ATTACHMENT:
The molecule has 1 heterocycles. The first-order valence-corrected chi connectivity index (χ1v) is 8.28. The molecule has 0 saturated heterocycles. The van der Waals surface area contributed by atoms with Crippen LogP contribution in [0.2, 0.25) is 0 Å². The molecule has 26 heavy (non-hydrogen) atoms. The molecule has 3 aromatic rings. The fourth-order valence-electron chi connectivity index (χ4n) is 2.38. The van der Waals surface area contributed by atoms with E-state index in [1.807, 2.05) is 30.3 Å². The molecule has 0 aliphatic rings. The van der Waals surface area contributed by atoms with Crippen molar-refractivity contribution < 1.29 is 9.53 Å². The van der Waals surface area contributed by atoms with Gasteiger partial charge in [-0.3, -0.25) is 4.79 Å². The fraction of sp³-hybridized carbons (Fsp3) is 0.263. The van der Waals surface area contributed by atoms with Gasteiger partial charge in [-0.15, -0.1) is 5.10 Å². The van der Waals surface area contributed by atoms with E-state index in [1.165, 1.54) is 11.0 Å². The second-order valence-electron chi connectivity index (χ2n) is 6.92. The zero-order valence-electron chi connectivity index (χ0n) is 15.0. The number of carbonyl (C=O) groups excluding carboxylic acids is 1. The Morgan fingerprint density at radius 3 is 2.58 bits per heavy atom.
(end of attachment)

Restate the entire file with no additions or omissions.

The molecule has 1 heterocycles. The first-order valence-corrected chi connectivity index (χ1v) is 8.28. The molecule has 0 saturated heterocycles. The van der Waals surface area contributed by atoms with Crippen LogP contribution in [0.2, 0.25) is 0 Å². The molecule has 26 heavy (non-hydrogen) atoms. The molecule has 3 aromatic rings. The fourth-order valence-electron chi connectivity index (χ4n) is 2.38. The van der Waals surface area contributed by atoms with E-state index in [1.807, 2.05) is 30.3 Å². The molecule has 0 aliphatic rings. The van der Waals surface area contributed by atoms with Crippen molar-refractivity contribution < 1.29 is 9.53 Å². The van der Waals surface area contributed by atoms with Gasteiger partial charge in [-0.3, -0.25) is 4.79 Å². The fraction of sp³-hybridized carbons (Fsp3) is 0.263. The van der Waals surface area contributed by atoms with Gasteiger partial charge in [-0.15, -0.1) is 5.10 Å². The van der Waals surface area contributed by atoms with E-state index in [1.165, 1.54) is 11.0 Å². The second-order valence-electron chi connectivity index (χ2n) is 6.92. The zero-order valence-electron chi connectivity index (χ0n) is 15.0. The number of carbonyl (C=O) groups excluding carboxylic acids is 1. The Morgan fingerprint density at radius 3 is 2.58 bits per heavy atom.